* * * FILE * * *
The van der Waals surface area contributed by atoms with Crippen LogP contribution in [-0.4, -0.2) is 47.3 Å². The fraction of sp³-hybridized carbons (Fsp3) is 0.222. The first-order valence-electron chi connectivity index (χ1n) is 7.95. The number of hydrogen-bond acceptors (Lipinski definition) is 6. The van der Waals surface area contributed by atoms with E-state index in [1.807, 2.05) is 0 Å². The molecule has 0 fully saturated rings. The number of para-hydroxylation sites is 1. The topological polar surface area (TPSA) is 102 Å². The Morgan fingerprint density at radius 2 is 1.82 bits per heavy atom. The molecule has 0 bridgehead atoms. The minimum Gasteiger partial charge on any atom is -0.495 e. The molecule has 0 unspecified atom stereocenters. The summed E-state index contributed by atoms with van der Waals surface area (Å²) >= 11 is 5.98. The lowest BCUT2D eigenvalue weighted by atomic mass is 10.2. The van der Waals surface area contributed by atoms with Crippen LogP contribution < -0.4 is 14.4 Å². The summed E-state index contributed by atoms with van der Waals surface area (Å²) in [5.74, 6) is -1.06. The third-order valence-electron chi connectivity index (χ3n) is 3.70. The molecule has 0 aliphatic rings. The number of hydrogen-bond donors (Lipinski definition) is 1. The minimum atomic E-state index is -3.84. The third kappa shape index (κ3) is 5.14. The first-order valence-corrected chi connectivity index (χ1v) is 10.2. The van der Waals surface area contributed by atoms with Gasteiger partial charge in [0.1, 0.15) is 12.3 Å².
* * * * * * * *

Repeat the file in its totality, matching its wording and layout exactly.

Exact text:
The van der Waals surface area contributed by atoms with Crippen LogP contribution in [-0.4, -0.2) is 47.3 Å². The fraction of sp³-hybridized carbons (Fsp3) is 0.222. The first-order valence-electron chi connectivity index (χ1n) is 7.95. The number of hydrogen-bond acceptors (Lipinski definition) is 6. The van der Waals surface area contributed by atoms with E-state index in [1.807, 2.05) is 0 Å². The molecule has 0 fully saturated rings. The number of para-hydroxylation sites is 1. The topological polar surface area (TPSA) is 102 Å². The Morgan fingerprint density at radius 2 is 1.82 bits per heavy atom. The molecule has 0 bridgehead atoms. The minimum Gasteiger partial charge on any atom is -0.495 e. The molecule has 0 unspecified atom stereocenters. The summed E-state index contributed by atoms with van der Waals surface area (Å²) >= 11 is 5.98. The lowest BCUT2D eigenvalue weighted by atomic mass is 10.2. The van der Waals surface area contributed by atoms with Crippen LogP contribution < -0.4 is 14.4 Å². The summed E-state index contributed by atoms with van der Waals surface area (Å²) in [5.74, 6) is -1.06. The third-order valence-electron chi connectivity index (χ3n) is 3.70. The molecule has 0 aliphatic rings. The number of hydrogen-bond donors (Lipinski definition) is 1. The minimum atomic E-state index is -3.84. The third kappa shape index (κ3) is 5.14. The first-order valence-corrected chi connectivity index (χ1v) is 10.2. The van der Waals surface area contributed by atoms with Gasteiger partial charge in [0.1, 0.15) is 12.3 Å².